When I entered Chiapas, we had already begun some steady climbing. The road wound up through the mountains and eventually took us into Tuxtla Gutierrez, a large city of 600,000, the capital of Chiapas. There was nothing much to experience here besides big city amenities. I met with a Servas host, but we couldnít arrange a much more than a brief encounter in the day. We moved on the next day and had 2 half days of cycling up to 7600 ft in the grueling mountains. During this time we passed many small indigenous agricultural villages. I marveled at the site of corn fields on steep hillsides, and women in traditional dress carrying heavy loads of firewood and drinking water by a head strap. These people seemed generally shy but curious, turning around to get a second look at the fair skinned stranger on bike, no matter how heavy a load they were carrying. We spend a night high up overlooking clouds and saw a beautiful sunset. We descended into San Cristobal de las Casas and settled in to a nice colorful hostel on the recommendation of the local bike rental and tour guides. San Cristobal center has a nice colonial look, cobblestone streets, one story buildings, and well preserved churches. It reminds me a lot of Antigua, Guatemala. There is a nice pedestrian strip, a big outdoor produce market, and a colorful handicrafts market that sells clothing, leather goods, amber jewelry, and other regionally made goods. There are more indigenous people here than anywhere else I have been in Mexico. Apparently, something like 33 different groups are represented in this region. Many come down from their small villages to work in the markets and streets selling goods during the day. It is common to see children from 8 to 13 years old selling handmade belts, sweaters and hats or gum, candy and cigarettes. In some villages, you can see how the Mayan people have mixed catholic traditions with their own. During my stay in San Cristobal, gunpowder blasts from shooting fireworks could be heard at all hours of the day, usually about 5 times a day. Apparently, they are set off to celebrate the days of certain saints, and Iíve even heard they are supposed to ward off evil spirits.
I felt great about this city, rich in culture and inexpensive to live. At night, I enjoyed the lively music scene. Reggae music has a very strong showing here. Musicians, jewelry makers, and street performers stayed at the same hostel so it was pretty easy to find the action at night. I could visit the city with a fellow traveler or just chill out and soak up the sun and cool breezes. I spoke to a few people about a side trip bike ride to the Mayan ruins of Palenque, a descent that takes you almost to sea level with some nice sites on the way. I was warned by the bike tour guides about some robberies that have occurred in the last stretch of road to Palenque. Adrian opted to take a bus down and avoid the risk. Something told me that I should take the side trip, that the experience would be rich and worthwhile. I decided to take the ride and left behind some things to lighten the load. I figured if I got my bike stolen, it would be a good excuse to spend more time in this cool city. I was surprised to encounter some decent uphills on the way out of town, but I was put at ease with the peaceful atmosphere and fresh pine smell of the surrounding forests. I passed through small corn farms on the roadside, wound my way through expansive valleys and caught great views along the way. On my second day, near the town of Ocosingo, I biked out to the ruins of Tonina and spent a few hours checking out some ancient stone temples from a civilization that lived here from 300 to 900 AD. My third day had some major descents and I had a nice stop in Agua Azul, where a huge waterfall comes down in levels from up in the mountains. The rushing water smoothes down the rock and forms nice inviting natural swimming pools. I swam around in the refreshing water, dove in from swing ropes, and took lots of pictures before making the final ride to Palenque. This was the area I was warned about and I struggled to look at each person I saw on the road as a friend and not as a possible thief. Despite my bias, I wasnít robbed or mistreated. The ride to Palenque ended up being a wonderful and scenic side trip. I arrived out of the mountains and the land completely flattened. My legs were tired from the ride. I secured accommodations at a cool campground very close to the ruins, cleaned up, and tried to acclimate to the humidity of the lowlands once again. Being up in the mountains in San Cristobal, I was getting used to the nice sunny days and cool nights, spoiled even. I ventured out to the Palenque Ruins the next day and explored the historic area nestled in the jungle. I walked through the rainforest where some buildings had been taken over by huge buttressed trees whose roots spread over the stones and down the terraced landscape. After just a little bit of walking, my clothes were damp with sweat and the surrounding humidity. I enjoyed the views from the tall pyramids in the main plaza of the ancient city. The area seemed to be in a constant state of maintenance, restoration, and busyness from visiting tourists and hopeful vendors. Palenque was one of the most densely populated cities during its time. These remnants provided clues to the history of a civilization that I found it hard to imagine what it would have been like to live in. I tried taking a couple small jungle trails and retreated quickly with strange bites, and dirtier clothes. I took a stroll through the museum and picked up some information and saw some very cool artwork and crafts that had been salvaged from the ruins.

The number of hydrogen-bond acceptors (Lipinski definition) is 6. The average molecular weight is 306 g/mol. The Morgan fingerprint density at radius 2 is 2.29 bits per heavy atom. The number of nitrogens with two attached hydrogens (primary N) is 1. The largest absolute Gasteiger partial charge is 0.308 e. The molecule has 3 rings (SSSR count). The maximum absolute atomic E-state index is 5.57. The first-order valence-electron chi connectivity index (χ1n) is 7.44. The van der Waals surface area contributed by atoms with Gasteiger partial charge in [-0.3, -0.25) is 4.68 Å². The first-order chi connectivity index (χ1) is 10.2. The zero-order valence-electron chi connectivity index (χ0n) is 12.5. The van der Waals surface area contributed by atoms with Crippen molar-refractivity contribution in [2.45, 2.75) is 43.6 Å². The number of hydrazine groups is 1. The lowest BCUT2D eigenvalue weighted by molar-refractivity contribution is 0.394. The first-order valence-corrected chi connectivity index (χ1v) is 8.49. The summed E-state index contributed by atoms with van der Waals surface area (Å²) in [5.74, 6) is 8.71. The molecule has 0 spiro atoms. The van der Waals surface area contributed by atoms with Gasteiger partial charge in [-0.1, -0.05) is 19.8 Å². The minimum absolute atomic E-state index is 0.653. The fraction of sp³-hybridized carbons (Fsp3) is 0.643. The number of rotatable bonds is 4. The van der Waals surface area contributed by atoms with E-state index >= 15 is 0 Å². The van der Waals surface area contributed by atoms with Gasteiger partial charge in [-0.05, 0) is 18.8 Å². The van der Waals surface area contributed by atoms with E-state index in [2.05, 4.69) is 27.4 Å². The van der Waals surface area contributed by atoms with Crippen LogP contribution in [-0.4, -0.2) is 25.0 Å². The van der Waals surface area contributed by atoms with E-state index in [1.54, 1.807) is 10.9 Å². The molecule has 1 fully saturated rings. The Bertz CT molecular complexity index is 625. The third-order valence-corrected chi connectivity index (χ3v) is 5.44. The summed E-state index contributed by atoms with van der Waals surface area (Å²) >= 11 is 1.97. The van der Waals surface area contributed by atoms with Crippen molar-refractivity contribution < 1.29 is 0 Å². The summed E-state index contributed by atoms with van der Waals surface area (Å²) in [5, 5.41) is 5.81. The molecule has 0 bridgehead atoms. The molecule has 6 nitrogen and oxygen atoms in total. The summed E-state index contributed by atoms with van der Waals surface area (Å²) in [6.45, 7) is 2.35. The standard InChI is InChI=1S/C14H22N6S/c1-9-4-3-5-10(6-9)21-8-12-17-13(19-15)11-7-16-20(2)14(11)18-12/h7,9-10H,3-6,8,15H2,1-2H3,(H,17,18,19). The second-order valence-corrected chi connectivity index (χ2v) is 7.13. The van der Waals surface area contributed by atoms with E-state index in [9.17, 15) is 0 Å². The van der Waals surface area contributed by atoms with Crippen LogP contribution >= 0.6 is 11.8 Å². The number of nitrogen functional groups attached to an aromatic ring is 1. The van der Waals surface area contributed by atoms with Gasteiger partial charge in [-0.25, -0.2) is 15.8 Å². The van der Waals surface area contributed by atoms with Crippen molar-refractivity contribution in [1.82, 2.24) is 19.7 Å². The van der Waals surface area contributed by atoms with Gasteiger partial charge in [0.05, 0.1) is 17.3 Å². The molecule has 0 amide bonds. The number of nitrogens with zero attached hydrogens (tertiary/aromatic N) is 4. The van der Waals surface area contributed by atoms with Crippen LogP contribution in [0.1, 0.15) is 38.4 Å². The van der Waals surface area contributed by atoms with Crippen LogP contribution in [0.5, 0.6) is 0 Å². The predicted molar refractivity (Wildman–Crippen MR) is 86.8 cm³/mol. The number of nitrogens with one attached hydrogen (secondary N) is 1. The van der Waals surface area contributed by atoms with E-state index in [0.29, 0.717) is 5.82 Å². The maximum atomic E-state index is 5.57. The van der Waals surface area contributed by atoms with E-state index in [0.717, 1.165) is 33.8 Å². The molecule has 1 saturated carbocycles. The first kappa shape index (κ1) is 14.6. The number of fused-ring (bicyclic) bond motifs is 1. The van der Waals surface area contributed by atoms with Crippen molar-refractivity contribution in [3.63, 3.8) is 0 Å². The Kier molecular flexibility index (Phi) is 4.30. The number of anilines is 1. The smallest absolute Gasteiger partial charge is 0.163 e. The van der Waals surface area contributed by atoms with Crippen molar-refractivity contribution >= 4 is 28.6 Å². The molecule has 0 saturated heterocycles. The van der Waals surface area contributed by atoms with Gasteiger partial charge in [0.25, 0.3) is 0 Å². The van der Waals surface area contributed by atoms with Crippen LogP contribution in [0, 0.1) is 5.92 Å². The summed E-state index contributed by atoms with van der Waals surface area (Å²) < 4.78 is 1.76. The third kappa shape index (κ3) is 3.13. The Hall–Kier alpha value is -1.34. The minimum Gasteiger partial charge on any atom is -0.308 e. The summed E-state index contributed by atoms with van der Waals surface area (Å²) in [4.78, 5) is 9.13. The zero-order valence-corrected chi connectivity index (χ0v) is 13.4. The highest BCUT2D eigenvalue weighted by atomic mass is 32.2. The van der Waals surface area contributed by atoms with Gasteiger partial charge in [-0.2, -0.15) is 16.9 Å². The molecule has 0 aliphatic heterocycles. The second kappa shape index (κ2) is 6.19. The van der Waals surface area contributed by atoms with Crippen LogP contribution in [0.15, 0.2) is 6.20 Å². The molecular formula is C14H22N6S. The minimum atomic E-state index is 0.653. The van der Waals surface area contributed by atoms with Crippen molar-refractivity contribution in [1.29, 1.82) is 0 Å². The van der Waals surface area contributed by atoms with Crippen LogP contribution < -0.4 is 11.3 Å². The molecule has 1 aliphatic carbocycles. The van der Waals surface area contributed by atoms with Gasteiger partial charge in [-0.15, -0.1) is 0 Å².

After returning from the ruins, I had a nice conversation with a French traveler and I felt this was a great day to end my Palenque side trip experience. I decided to head out and bus it back to San Cristobal later that day. The bus ride was a 4 and a half hour journey that may have been comfortable if taken at speeds that would have made it a 7 hour journey. There were many curves! It felt good to be back in San Cristobal. I set up camp on my 3rd story patio perch, with a nice view of the surrounding mountains and city and sky and prepared to reflect on my past week and a half through cycling through Chiapas.
Enjoy the photos. I know I enjoyed being there!
Peace and Love,